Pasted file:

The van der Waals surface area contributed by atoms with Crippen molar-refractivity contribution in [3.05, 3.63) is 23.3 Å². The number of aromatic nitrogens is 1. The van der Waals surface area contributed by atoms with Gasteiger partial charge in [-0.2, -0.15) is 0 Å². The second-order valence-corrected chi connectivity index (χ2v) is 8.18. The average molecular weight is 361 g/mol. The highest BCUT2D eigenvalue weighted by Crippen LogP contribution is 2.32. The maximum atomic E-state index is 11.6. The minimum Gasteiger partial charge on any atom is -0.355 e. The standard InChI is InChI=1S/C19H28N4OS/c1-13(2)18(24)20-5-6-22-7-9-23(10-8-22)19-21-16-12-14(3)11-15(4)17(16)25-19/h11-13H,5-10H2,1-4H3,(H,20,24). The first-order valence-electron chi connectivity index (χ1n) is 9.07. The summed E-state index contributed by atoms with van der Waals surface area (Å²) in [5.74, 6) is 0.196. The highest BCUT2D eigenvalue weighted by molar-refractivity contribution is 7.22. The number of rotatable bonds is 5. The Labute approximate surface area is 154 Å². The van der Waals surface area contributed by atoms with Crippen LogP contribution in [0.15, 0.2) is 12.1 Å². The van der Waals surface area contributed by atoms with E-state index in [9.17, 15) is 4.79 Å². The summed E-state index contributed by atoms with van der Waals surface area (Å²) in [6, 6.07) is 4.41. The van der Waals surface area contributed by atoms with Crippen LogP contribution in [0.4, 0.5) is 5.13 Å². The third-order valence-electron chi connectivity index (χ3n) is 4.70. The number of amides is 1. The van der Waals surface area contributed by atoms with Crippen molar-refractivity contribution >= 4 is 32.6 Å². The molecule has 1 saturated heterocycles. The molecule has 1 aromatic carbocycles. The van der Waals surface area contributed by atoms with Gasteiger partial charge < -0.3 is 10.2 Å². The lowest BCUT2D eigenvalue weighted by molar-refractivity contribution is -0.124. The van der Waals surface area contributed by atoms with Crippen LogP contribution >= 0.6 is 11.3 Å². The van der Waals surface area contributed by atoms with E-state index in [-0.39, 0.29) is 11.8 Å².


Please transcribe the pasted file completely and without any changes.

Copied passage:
The van der Waals surface area contributed by atoms with Crippen molar-refractivity contribution in [3.05, 3.63) is 23.3 Å². The number of aromatic nitrogens is 1. The van der Waals surface area contributed by atoms with Gasteiger partial charge in [-0.2, -0.15) is 0 Å². The second-order valence-corrected chi connectivity index (χ2v) is 8.18. The average molecular weight is 361 g/mol. The highest BCUT2D eigenvalue weighted by Crippen LogP contribution is 2.32. The maximum atomic E-state index is 11.6. The minimum Gasteiger partial charge on any atom is -0.355 e. The standard InChI is InChI=1S/C19H28N4OS/c1-13(2)18(24)20-5-6-22-7-9-23(10-8-22)19-21-16-12-14(3)11-15(4)17(16)25-19/h11-13H,5-10H2,1-4H3,(H,20,24). The first-order valence-electron chi connectivity index (χ1n) is 9.07. The summed E-state index contributed by atoms with van der Waals surface area (Å²) in [5.74, 6) is 0.196. The highest BCUT2D eigenvalue weighted by molar-refractivity contribution is 7.22. The number of rotatable bonds is 5. The Labute approximate surface area is 154 Å². The van der Waals surface area contributed by atoms with Crippen LogP contribution in [0.15, 0.2) is 12.1 Å². The van der Waals surface area contributed by atoms with E-state index in [9.17, 15) is 4.79 Å². The summed E-state index contributed by atoms with van der Waals surface area (Å²) in [6, 6.07) is 4.41. The van der Waals surface area contributed by atoms with Crippen LogP contribution in [0.4, 0.5) is 5.13 Å². The third-order valence-electron chi connectivity index (χ3n) is 4.70. The number of amides is 1. The van der Waals surface area contributed by atoms with Crippen molar-refractivity contribution >= 4 is 32.6 Å². The molecule has 1 saturated heterocycles. The molecule has 1 aromatic carbocycles. The van der Waals surface area contributed by atoms with Gasteiger partial charge < -0.3 is 10.2 Å². The lowest BCUT2D eigenvalue weighted by molar-refractivity contribution is -0.124. The van der Waals surface area contributed by atoms with Crippen LogP contribution >= 0.6 is 11.3 Å². The van der Waals surface area contributed by atoms with E-state index in [-0.39, 0.29) is 11.8 Å².